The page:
Most financial institutions require women customers to get consent from their spouse before accessing the loan—regardless of the loan amount. The women, however, explained that they were happy if they had the opportunity to access money without their spouse’s consent.
The women explained that in most cases when they involved them, their spouses were more likely to divert the loan funds accessed to cater to things other than the loan purpose.
On the other hand, the staff of the financial institutions said they were uncomfortable lending money to women whose spouses had not consented. To them, in the case of default, recovery would be challenging because the spouse would not be supportive as he had nothing to do with the loan.

5. Joint business ownership or collateral

Women find accessing credit independently to be a challenge.
In general, most of the women either lack collateral registered in their names or jointly own it with their husbands. They, therefore, opted for unsecured loans. This means that they often qualify for smaller sums of money, as larger loan amounts often need to be secured.
A significant number of women run their businesses together with their spouses. In most cases, the businesses are registered in their husband’s names, therefore, their husbands had to be involved in the loan process as guarantors.

6. Savings ability

We had originally assumed that teachers would not be able to save much since their salaries are quite small.
Yet like any other people, teachers have many responsibilities.
One of the institutions designed a savings product that targeted female teachers. Eventually, their male counterparts also signed up for the product. It was therefore interesting to see that the teachers were able to save more than triple the projected savings amount during the pilot period.
We discovered that these women have other sources of income and are actually willing to save even more, so long as they can access their money as and when they need it and can earn some interest on it.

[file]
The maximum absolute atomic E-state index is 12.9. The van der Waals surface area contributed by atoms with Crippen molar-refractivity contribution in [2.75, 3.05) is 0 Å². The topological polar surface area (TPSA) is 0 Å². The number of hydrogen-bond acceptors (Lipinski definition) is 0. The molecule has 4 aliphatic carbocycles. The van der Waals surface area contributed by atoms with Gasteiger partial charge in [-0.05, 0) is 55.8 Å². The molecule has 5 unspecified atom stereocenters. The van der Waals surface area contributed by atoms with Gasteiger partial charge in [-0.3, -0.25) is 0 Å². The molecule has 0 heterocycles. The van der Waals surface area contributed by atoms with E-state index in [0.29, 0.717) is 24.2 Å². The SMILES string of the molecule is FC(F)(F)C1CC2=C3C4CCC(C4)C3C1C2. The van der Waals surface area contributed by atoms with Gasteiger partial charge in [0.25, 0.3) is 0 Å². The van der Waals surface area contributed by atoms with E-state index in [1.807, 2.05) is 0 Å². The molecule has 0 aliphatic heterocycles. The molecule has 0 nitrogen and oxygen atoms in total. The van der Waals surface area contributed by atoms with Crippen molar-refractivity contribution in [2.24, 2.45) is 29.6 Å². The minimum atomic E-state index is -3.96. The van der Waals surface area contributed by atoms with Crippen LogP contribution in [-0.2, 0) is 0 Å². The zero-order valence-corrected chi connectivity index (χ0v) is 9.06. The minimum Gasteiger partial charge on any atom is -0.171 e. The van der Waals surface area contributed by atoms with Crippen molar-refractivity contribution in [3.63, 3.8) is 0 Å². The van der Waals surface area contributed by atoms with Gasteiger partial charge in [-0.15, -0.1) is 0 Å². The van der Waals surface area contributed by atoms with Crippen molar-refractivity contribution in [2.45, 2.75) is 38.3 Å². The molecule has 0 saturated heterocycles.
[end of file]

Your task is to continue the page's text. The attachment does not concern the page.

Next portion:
Besides pursuing a systematic product development process, we made a number of recommendations. The first key recommendation was to encourage women to save formally so that they can increase their chances of accessing loans. This would, in turn, ensure that those customers who are able to save can access their money as and when they wish through alternate banking channels. The second key recommendation was to digitize the loan application process to improve turnaround time. Doing this will not only promote uptake and usage of the product but also lead to the retention of existing customers.
The financial institutions have expressed optimism in rolling out these products. It is therefore important that they keep track of product performance and continue to refine the products to make them even better. Overall, no less than 200 new customers signed up for the various products designed with the teams from the three financial institutions. This proves that the products do have great potential. In the near future, we would be keen to conduct further studies to understand the repayment behavior of these clients, especially for the uncollateralized loan facilities since the pilot test time was only six months. Some of the loans disbursed had loan periods of up to 24 months, so we would be interested to monitor if the performance still holds 24 months later.